Frederick Whirlpool VC
Pen & Sword, 2019
Reviewed by Neil Smith
Frederick Whirlpool welcomed his obscurity in late 19th Century Australia, indeed he worked at it and even assumed a false name to guarantee his anonymity. His success might have been assured except for two things; he won Australia’s first Victoria Cross, and long after his death he found a determined and diligent biographer in former detective Alan Leek. The result is a fascinating account of a man who when called upon stood his ground in the most courageous way possible but probably saw too much in war to cope.
Leek begins his narrative with the lonely death of Humphrey James who became Frederick Whirlpool, a name recognized the world over for an act of courage beyond the abilities of most men. Yet, spurning the celebrity that often comes with heroism, James died a recluse seemingly assured that he was going to hell for his misdeeds. Born and raised in Ireland, James yearned to see the world and enlisted in the East India Company’s ranks as a twenty-three years old private, renamed Frederick Whirlpool, in 1854, though why he changed his name is a mystery. He arrived in India in March 1855 and settled into the life of a soldier of the 3rd Bombay European Regiment, albeit an educated one with prospects. But history had other plans for Whirlpool in the form of the Indian Mutiny that broke out in May 1857.
The pent-up resentments unleashed by the Mutiny resulted in a level of violence that shocked Victorian Britain and created an equally ferocious and horrific backlash. Leek describes this background succinctly as a plausible explanation for Whirlpool’s conviction over his own damnation because the private observed and took part in those horrors. He earned his Victoria Cross at the storming of Jhansi and in the desperate fighting to break into the fort at Lohari in May 1858. In the latter action, Whirlpool held off a concerted attack in the confined space of the gatehouse, receiving sword 17 wounds in the process! Suffering from his physical wounds and what we now call PTSD, Whirlpool retired to Australia where his life slowly crumbled, including a spell in jail, until he died a desperately sad recluse in 1899.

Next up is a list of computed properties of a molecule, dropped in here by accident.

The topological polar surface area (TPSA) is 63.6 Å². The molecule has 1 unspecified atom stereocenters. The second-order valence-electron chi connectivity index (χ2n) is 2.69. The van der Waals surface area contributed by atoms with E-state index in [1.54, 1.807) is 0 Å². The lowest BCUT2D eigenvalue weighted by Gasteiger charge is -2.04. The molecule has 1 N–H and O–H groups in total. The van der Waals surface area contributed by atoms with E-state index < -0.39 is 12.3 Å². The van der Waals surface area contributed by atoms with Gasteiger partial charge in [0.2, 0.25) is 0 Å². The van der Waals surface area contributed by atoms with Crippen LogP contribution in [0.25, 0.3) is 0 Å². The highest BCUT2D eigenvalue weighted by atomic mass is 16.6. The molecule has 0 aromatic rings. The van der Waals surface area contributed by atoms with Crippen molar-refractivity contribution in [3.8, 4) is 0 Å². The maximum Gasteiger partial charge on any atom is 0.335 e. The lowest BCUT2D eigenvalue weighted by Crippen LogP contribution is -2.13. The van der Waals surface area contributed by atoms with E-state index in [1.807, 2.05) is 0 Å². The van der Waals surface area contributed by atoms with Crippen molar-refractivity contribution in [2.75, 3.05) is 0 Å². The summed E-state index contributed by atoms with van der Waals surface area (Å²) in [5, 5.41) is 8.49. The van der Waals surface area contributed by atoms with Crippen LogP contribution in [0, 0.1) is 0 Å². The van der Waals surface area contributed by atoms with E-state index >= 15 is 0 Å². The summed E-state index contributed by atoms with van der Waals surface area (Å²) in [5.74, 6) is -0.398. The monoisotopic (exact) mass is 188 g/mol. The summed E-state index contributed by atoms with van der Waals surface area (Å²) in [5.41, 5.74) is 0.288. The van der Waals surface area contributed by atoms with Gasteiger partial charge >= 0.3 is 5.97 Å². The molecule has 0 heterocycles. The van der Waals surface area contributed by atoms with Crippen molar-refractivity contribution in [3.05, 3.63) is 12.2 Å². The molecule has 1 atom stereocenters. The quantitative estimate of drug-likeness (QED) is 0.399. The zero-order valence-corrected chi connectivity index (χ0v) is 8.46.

Leek’s sympathetic biography of Frederick Whirlpool is a well-written and engaging narrative. This is not your standard happy-ending tale of heroism and gallantry, but a sobering and nuanced study of how moments of immense courage can lead to a lifetime of pain and sadness rather than riches and glory. For our purposes, Leek describes in some detail the fighting during the often overlooked Indian Mutiny that deserves more attention when considering actions to replicate on the table-top. To that end, Frederick Whirlpool VC acts as a useful gateway book for further reading into the history of a fascinating but brutal conflict.